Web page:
A new poll from Siena College [PDF] of six key State Senate races show Democrats on the verge of ousting an incumbent on Long Island, and successfully defending a seat in Erie County, but losing in Buffalo–and possibly even in Queens.
If the results of the Siena poll hold on Election Day, Democrats will gain one State Senate seat, and have a decent chance of winning a second–and the coveted majority. But many races are tight.
Democratic challenger Brian Foley has opened up a twenty two-point lead (56-34) against incumbent Republican Caesar Trunzo [clarified]. In Siena's September poll, Trunzo led Foley 46 to 40 percent.
David Paterson is expected to join Foley for a rally later this afternoon.
Incumbent Democrat Bill Stachowski has regained his lead against Republican challenger Dennis Delano, 47 to 43 percent. In the October poll, Stachowski trailed 49 to 36 percent and after that, saw a parade of high-profile Democratic visitors. Chuck Schumer traveled upstate and endorsed him, and Bill Clinton recorded a robocall. It's not the sort of thing an incumbent Democrat usually needs in a year the party is favored, but Stachowski's challenger is a former police officer who avoided debates and public forums in the hopes of riding the name recognition he earned solving high-profile police cases.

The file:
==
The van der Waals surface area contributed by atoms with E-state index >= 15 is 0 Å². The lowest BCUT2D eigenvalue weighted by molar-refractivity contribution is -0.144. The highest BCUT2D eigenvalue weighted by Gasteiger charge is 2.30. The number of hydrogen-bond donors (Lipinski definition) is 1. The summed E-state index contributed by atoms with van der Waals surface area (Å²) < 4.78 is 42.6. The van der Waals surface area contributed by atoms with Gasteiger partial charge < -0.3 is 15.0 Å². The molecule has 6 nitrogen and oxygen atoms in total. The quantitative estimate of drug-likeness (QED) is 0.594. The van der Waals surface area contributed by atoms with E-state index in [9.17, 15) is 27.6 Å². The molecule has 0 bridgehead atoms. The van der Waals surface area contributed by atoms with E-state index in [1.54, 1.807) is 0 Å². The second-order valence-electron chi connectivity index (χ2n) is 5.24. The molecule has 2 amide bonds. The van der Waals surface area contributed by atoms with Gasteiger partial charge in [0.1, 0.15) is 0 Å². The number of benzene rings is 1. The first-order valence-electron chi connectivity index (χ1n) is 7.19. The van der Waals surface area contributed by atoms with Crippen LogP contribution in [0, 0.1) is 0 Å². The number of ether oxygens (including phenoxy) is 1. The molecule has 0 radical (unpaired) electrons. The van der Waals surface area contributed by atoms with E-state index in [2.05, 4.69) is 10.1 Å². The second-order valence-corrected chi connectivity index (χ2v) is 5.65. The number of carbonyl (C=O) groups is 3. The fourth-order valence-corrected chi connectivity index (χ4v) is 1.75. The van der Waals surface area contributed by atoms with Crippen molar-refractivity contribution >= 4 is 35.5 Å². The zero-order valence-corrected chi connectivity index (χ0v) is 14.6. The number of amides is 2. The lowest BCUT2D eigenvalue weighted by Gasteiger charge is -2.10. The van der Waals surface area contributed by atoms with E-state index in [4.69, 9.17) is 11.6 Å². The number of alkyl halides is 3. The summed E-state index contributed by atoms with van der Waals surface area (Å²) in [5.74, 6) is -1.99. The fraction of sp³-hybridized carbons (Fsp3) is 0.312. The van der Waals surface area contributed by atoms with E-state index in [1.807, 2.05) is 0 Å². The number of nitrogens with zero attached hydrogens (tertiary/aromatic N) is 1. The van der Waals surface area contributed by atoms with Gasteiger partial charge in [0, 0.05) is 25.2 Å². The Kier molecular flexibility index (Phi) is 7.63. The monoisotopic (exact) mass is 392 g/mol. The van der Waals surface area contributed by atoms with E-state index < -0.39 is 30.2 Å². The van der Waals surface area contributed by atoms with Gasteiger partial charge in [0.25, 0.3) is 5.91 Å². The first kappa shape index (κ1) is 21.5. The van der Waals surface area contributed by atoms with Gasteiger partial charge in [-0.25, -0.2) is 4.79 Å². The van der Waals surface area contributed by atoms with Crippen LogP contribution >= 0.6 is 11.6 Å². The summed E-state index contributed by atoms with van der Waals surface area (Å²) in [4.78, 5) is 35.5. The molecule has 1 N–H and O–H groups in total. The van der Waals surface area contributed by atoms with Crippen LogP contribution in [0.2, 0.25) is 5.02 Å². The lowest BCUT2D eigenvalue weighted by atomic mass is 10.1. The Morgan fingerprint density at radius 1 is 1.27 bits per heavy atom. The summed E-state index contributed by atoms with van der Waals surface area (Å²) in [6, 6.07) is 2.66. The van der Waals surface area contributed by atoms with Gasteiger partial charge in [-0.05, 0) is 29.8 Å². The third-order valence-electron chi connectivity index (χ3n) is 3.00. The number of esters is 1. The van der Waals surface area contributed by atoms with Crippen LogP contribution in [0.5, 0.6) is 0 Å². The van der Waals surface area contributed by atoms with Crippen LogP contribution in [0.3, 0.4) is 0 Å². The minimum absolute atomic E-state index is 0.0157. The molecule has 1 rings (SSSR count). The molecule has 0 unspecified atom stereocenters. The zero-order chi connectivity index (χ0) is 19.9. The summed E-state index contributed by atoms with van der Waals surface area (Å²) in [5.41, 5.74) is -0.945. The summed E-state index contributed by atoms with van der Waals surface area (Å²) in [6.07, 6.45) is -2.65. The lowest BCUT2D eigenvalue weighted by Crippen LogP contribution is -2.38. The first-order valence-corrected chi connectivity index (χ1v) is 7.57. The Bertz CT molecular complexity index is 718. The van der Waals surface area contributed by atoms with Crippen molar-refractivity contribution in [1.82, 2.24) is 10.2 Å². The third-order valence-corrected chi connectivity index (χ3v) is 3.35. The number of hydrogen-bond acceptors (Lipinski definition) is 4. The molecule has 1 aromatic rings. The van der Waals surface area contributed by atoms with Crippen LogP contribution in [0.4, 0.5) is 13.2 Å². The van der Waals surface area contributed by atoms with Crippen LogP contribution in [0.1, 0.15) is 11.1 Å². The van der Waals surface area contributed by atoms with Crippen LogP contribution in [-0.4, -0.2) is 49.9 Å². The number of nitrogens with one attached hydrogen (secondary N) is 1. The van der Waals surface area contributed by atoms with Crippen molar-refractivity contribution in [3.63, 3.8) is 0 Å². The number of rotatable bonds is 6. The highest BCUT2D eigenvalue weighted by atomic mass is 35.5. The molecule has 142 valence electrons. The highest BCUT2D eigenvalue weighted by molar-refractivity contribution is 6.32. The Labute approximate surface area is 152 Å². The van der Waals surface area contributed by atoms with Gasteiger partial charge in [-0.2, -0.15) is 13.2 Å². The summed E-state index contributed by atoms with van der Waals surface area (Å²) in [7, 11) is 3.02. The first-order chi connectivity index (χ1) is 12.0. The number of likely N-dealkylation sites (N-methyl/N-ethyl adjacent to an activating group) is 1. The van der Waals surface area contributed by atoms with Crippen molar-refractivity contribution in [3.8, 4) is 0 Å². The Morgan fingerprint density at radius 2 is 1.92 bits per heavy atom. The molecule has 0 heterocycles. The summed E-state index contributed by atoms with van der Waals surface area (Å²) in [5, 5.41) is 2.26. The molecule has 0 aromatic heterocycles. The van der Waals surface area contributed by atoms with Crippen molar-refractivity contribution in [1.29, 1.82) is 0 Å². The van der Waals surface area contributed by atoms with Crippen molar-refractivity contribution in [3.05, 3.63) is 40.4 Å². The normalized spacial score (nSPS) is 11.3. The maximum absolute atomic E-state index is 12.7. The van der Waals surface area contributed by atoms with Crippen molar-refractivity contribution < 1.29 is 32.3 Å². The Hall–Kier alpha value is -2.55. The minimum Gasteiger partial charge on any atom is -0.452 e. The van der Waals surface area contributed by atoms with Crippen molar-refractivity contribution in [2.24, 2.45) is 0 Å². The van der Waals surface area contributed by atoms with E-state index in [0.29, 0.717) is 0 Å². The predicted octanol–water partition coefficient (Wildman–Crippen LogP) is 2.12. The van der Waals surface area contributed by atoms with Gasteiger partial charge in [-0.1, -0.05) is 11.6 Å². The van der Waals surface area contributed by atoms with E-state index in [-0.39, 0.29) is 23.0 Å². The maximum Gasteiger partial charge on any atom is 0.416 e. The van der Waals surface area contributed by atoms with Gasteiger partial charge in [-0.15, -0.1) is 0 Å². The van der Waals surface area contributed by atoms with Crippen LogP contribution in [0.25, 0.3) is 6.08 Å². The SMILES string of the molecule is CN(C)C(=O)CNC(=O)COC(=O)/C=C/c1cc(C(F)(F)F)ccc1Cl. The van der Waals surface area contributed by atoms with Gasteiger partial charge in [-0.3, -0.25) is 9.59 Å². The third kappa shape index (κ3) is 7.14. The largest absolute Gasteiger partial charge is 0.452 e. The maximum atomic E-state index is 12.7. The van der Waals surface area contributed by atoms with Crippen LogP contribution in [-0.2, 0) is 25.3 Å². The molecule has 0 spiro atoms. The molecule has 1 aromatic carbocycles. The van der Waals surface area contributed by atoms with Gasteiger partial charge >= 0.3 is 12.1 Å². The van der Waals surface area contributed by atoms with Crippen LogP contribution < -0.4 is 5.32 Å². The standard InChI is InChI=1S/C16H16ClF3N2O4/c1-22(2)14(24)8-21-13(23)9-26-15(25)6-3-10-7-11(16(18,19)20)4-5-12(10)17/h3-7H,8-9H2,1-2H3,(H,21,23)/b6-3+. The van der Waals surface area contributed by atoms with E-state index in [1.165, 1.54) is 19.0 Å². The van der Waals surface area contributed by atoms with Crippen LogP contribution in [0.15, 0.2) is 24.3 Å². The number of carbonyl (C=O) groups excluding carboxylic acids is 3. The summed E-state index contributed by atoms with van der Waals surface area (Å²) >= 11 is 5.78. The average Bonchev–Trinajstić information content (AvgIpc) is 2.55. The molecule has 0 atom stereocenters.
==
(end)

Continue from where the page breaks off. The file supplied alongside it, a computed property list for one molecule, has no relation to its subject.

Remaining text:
The more attention Democrats put on the race, it seems, the better Stachowski does.
incumbent Republican Serf Maltese is stubbornly holding onto a two-point lead over Democratic challenger and City Councilman Joe Addabbo has a two-point lead (45-43) over incumbent Serf Maltese, but that's still within the margin of error.
In Buffalo, Republican Michael Ranzenhofer's place in the polls jumped nine points–he now leads boxer-turned-Democratic State Senate candidate "Baby" Joe Mesi 47-42 percent. In September, Ranzenhofer trailed 40 to 38 percent.
The shift in that race may be because Republicans have focused attention on one of Mesi's high-profile supporters, billionaire Tom Golisano, who they say has improperly poured money into the race. Whether or not the accusation is substantive, Siena shows it may have taken a toll on Mesi's popularity.
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